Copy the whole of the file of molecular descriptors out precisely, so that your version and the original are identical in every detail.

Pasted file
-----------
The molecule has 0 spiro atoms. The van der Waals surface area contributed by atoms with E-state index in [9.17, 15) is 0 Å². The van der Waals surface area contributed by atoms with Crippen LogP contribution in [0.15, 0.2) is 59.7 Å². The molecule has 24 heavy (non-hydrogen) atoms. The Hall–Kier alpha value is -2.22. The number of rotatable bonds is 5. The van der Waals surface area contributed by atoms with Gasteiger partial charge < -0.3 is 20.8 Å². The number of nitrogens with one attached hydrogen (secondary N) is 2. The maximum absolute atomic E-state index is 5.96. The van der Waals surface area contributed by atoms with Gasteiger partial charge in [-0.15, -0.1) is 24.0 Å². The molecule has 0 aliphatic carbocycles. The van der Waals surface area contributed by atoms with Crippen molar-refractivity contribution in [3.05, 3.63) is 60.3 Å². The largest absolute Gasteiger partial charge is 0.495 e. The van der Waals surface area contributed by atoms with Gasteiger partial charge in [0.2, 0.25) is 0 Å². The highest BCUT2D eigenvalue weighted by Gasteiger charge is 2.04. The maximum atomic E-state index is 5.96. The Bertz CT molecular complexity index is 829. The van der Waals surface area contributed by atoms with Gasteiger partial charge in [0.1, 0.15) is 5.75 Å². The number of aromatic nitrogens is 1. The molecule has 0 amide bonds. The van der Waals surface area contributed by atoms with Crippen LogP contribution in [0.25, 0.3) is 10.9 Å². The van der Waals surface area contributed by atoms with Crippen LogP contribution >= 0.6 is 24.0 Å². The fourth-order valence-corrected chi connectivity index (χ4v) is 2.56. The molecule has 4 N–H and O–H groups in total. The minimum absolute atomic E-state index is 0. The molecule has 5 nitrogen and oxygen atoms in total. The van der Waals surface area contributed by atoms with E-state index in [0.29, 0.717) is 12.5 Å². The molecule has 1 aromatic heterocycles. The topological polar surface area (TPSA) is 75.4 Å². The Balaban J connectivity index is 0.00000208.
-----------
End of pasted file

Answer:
The molecule has 0 spiro atoms. The van der Waals surface area contributed by atoms with E-state index in [9.17, 15) is 0 Å². The van der Waals surface area contributed by atoms with Crippen LogP contribution in [0.15, 0.2) is 59.7 Å². The molecule has 24 heavy (non-hydrogen) atoms. The Hall–Kier alpha value is -2.22. The number of rotatable bonds is 5. The van der Waals surface area contributed by atoms with Gasteiger partial charge < -0.3 is 20.8 Å². The number of nitrogens with one attached hydrogen (secondary N) is 2. The maximum absolute atomic E-state index is 5.96. The van der Waals surface area contributed by atoms with Gasteiger partial charge in [-0.15, -0.1) is 24.0 Å². The molecule has 0 aliphatic carbocycles. The van der Waals surface area contributed by atoms with Crippen molar-refractivity contribution in [3.05, 3.63) is 60.3 Å². The largest absolute Gasteiger partial charge is 0.495 e. The van der Waals surface area contributed by atoms with Gasteiger partial charge in [0.2, 0.25) is 0 Å². The highest BCUT2D eigenvalue weighted by Gasteiger charge is 2.04. The maximum atomic E-state index is 5.96. The Bertz CT molecular complexity index is 829. The van der Waals surface area contributed by atoms with Gasteiger partial charge in [0.1, 0.15) is 5.75 Å². The number of aromatic nitrogens is 1. The molecule has 0 amide bonds. The van der Waals surface area contributed by atoms with Crippen LogP contribution in [0.25, 0.3) is 10.9 Å². The van der Waals surface area contributed by atoms with Crippen LogP contribution >= 0.6 is 24.0 Å². The fourth-order valence-corrected chi connectivity index (χ4v) is 2.56. The molecule has 4 N–H and O–H groups in total. The minimum absolute atomic E-state index is 0. The molecule has 5 nitrogen and oxygen atoms in total. The van der Waals surface area contributed by atoms with E-state index in [0.29, 0.717) is 12.5 Å². The molecule has 1 aromatic heterocycles. The topological polar surface area (TPSA) is 75.4 Å². The Balaban J connectivity index is 0.00000208.